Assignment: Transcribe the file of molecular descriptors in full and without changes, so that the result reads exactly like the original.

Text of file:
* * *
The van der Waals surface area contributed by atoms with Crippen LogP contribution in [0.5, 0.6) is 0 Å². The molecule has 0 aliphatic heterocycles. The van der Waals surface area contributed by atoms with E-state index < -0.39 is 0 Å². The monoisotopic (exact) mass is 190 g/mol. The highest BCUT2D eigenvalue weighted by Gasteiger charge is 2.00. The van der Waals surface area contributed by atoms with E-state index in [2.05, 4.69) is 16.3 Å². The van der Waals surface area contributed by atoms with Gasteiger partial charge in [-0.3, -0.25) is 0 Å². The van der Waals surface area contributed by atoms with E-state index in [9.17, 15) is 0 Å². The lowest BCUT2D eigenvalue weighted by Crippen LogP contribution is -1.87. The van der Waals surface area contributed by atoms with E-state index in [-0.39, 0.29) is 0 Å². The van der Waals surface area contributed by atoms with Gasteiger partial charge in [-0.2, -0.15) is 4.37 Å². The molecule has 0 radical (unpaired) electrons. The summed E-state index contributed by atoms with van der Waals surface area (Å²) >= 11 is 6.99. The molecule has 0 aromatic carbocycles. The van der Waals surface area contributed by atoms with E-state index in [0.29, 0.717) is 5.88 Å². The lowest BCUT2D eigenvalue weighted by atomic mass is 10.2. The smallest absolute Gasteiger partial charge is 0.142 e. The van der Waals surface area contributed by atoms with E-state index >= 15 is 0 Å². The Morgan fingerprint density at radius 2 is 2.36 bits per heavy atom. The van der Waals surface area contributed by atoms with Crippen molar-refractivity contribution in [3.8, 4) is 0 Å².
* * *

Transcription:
The van der Waals surface area contributed by atoms with Crippen LogP contribution in [0.5, 0.6) is 0 Å². The molecule has 0 aliphatic heterocycles. The van der Waals surface area contributed by atoms with E-state index < -0.39 is 0 Å². The monoisotopic (exact) mass is 190 g/mol. The highest BCUT2D eigenvalue weighted by Gasteiger charge is 2.00. The van der Waals surface area contributed by atoms with E-state index in [2.05, 4.69) is 16.3 Å². The van der Waals surface area contributed by atoms with Gasteiger partial charge in [-0.3, -0.25) is 0 Å². The van der Waals surface area contributed by atoms with E-state index in [9.17, 15) is 0 Å². The lowest BCUT2D eigenvalue weighted by Crippen LogP contribution is -1.87. The van der Waals surface area contributed by atoms with E-state index in [-0.39, 0.29) is 0 Å². The van der Waals surface area contributed by atoms with Gasteiger partial charge in [-0.2, -0.15) is 4.37 Å². The molecule has 0 radical (unpaired) electrons. The summed E-state index contributed by atoms with van der Waals surface area (Å²) >= 11 is 6.99. The molecule has 0 aromatic carbocycles. The van der Waals surface area contributed by atoms with E-state index in [0.29, 0.717) is 5.88 Å². The lowest BCUT2D eigenvalue weighted by atomic mass is 10.2. The smallest absolute Gasteiger partial charge is 0.142 e. The van der Waals surface area contributed by atoms with E-state index >= 15 is 0 Å². The Morgan fingerprint density at radius 2 is 2.36 bits per heavy atom. The van der Waals surface area contributed by atoms with Crippen molar-refractivity contribution in [3.8, 4) is 0 Å².